‘….. in 2013 the panel maintained the view that there is no evidence for any mismatch between the nucleus and any mtDNA haplogroup, at least within a species.’
‘The panel also suggested that more extensive studies on Drosophila from outbred genetic backgrounds may be beneficial in determining the relevance of the fly model to humans, given that the latter are generally both outbred and where interbreeding is common.’

“Unfortunately the panel was unaware of existing evidence, of exactly the sort they recommended be undertaken, in a paper they had been referred to and cited in their report, which showed large negative effects on lifespan of nuclear-mitochondrial mismatches ( this was some of my own work).

“However the panel did recommend that ‘consideration is given to mtDNA haplogroup matching when selecting donors, although the panel considers that the risks of not doing so will be very low, and that there may be practical factors preventing it.’ They did not elaborate on how this might be done.

“It is a difficult area because, without any attempts at genome matching, the likelihood of producing a genetically unfit individual using this reproductive technology must be traded off against the benefits to the carriers of mitochondrial diseases in being able to produce children who bear half of their chromosomes. It could be argued that donor IVF runs a similar risk of genetic incompatibilities, but that is not a good argument. If we are OK with the risk-benefit equation, that’s fine, but while the benefits are clear and fairly simple, the risks should be properly apprehended. It is unclear to me whether they are.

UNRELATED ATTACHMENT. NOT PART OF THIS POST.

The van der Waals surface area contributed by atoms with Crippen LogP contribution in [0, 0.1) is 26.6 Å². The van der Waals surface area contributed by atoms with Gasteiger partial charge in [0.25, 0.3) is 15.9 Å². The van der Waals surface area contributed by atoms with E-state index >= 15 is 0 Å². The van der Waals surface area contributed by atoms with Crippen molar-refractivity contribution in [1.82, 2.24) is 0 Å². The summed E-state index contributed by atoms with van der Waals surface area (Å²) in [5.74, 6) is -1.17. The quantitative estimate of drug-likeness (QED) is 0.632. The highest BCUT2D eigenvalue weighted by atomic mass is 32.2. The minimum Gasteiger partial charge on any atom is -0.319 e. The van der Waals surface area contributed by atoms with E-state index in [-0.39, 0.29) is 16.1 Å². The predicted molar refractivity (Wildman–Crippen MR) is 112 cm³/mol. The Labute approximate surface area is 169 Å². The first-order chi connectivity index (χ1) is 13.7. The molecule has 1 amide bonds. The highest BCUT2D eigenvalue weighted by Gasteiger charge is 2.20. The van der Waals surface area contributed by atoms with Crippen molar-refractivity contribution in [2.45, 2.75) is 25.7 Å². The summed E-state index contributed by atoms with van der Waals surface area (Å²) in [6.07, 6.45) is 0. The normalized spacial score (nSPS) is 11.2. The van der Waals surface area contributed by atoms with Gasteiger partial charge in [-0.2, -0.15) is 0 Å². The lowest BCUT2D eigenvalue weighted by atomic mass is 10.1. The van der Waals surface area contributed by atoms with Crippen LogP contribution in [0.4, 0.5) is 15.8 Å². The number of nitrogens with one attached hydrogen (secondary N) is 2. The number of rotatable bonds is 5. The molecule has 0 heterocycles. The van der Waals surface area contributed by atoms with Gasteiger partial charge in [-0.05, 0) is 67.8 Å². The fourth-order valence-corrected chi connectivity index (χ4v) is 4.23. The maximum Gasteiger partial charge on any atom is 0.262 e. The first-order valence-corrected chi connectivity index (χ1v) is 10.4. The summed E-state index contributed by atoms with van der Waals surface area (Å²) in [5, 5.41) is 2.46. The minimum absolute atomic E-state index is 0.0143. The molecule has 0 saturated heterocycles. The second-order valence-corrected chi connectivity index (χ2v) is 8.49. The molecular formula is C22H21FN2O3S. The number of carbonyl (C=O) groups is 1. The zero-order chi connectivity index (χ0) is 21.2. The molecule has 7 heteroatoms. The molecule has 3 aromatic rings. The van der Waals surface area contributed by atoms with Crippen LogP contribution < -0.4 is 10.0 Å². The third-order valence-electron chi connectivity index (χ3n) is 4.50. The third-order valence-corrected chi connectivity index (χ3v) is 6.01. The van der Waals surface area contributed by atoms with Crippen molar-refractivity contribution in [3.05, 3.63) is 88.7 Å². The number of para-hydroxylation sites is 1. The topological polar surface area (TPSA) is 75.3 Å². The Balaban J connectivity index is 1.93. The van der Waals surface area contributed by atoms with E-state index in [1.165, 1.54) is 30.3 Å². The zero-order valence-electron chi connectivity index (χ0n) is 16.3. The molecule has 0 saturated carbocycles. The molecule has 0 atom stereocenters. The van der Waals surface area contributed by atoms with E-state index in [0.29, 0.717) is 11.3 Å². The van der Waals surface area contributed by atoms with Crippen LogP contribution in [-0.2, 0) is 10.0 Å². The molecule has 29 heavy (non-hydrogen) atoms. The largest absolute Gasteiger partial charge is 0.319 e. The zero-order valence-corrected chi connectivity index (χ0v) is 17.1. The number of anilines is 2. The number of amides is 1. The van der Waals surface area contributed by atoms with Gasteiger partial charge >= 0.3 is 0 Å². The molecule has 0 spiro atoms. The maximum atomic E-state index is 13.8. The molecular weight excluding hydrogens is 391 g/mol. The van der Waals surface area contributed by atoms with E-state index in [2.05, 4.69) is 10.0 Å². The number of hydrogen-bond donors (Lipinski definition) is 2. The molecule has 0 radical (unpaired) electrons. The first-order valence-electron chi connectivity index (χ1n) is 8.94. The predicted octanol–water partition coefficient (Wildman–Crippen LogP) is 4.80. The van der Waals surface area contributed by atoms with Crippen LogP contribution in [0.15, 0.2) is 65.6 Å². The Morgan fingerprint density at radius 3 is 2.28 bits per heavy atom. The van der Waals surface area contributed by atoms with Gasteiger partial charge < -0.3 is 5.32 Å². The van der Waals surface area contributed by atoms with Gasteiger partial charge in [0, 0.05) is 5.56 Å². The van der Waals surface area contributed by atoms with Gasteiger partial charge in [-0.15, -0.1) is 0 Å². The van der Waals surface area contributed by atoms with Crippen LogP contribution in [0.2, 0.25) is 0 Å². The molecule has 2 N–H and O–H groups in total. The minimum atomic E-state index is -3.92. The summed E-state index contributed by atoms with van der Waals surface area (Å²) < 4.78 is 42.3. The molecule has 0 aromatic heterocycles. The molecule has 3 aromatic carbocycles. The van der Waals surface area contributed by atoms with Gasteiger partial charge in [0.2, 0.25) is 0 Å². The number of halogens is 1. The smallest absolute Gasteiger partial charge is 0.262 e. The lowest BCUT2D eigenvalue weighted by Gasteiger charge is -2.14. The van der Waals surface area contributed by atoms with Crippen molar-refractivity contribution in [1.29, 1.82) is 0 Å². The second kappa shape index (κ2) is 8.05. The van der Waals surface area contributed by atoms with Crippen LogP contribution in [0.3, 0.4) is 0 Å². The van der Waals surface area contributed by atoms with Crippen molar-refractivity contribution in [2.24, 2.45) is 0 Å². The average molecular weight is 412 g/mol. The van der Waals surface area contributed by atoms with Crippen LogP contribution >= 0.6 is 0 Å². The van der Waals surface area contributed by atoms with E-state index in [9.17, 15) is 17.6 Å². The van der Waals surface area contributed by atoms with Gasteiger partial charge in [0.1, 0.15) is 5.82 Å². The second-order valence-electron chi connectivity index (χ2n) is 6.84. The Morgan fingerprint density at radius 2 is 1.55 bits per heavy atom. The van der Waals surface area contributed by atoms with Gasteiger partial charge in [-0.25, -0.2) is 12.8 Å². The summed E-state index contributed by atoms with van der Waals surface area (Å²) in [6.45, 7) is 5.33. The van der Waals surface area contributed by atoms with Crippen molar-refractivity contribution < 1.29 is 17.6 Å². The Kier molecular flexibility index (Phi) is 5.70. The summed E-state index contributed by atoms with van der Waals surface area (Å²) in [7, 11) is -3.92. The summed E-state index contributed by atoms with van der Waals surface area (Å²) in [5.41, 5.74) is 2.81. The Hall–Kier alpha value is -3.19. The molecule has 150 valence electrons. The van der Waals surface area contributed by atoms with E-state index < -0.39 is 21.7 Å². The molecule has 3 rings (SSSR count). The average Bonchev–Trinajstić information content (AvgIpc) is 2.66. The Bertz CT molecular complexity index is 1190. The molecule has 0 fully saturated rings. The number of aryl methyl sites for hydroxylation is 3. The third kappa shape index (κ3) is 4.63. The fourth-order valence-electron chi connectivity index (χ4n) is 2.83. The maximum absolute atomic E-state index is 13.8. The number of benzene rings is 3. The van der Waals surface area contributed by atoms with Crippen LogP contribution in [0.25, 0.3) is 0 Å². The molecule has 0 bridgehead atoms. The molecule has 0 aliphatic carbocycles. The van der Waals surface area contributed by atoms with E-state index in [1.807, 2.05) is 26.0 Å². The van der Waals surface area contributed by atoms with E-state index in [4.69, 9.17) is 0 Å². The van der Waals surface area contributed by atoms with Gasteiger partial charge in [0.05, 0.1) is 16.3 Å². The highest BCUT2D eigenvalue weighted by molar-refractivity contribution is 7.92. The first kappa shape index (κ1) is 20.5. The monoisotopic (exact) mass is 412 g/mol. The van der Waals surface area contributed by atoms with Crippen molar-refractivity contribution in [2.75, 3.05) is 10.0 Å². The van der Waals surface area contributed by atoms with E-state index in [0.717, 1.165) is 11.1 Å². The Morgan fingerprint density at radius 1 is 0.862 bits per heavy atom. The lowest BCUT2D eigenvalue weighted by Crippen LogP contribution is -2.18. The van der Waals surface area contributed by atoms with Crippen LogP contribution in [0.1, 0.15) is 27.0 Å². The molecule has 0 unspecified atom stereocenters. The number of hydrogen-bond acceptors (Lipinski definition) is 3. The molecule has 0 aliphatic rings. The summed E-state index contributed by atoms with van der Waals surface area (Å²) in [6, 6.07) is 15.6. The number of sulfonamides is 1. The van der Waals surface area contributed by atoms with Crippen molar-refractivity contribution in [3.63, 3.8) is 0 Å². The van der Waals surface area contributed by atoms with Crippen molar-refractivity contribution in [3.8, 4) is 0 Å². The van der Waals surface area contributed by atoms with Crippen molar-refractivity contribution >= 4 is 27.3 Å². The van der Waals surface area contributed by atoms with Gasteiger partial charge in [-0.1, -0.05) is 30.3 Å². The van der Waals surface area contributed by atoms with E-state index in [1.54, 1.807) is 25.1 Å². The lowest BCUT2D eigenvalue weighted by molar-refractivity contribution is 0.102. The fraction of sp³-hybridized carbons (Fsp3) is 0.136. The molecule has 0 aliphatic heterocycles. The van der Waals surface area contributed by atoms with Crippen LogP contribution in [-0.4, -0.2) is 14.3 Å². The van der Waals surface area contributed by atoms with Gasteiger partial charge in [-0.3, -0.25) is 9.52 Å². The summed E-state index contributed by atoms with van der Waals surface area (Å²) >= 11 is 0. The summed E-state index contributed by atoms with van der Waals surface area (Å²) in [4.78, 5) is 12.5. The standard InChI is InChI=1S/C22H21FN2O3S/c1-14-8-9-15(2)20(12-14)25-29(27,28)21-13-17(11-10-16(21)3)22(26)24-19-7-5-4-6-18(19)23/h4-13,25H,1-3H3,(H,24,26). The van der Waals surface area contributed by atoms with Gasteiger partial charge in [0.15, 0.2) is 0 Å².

“A ‘best effort’ might require that the donor mitochondria have the same genotype as that of the father. In that way we might have some expectation that the donor mtDNA be somewhat compatible with at least half of the child’s genome.”


Mr Robert Meadowcroft, Chief Executive of the Muscular Dystrophy Campaign, said:

“We must congratulate both MPs and Peers for their commitment to this fiercely debated issue, and for recognising the compelling reasons for moving forward with mitochondrial donation IVF. This result will be life-changing for many women living with mitochondrial disease, giving them the precious chance to bear unaffected children, removing the condition from a family line and reducing the numbers faced with its devastating effects.

“We hope to see a change in the law by the Autumn so that these women can benefit from this treatment. Families have waited through years of thorough ethical, safety and public reviews to reach where we are today. This is a monumental moment in the search for treatments and cures for people affected by this condition.”


Prof. Frances Flinter, Consultant in Clinical Genetics at Guy’s & St Thomas Hospital said:

“I am delighted that the House of Lords has approved new regulations that will allow scientists to apply to the HFEA for a licence to treat previously untreatable, serious mitochondrial disorders. This is wonderful news for families affected by these conditions as it gives them, for the first time, the hope that they may one day be able to have a healthy baby. The strict regulatory framework that exists in the UK, together with our internationally renowned scientific expertise, makes this country the best place in the world to develop these ground-breaking techniques.”


Ms Sarah Norcross, Director of the Progress Educational Trust (PET), said:

“Since before the birth of Louise Brown, the UK has led the world in fertility treatment and embryo research. Today’s vote will enable the latest research in this area to be carried forward, to treat women who are at risk of passing on mitochondrial disease to their children. This is a victory for reproductive choice – the people best placed to decide whether mitochondrial donation is the right option are the families who stand to benefit, in consultation with their clinicians.”


Prof. Robert Lightowlers, Director of Institute for Cell and Molecular Biosciences and Professor of Molecular Neuroscience, Newcastle University, said: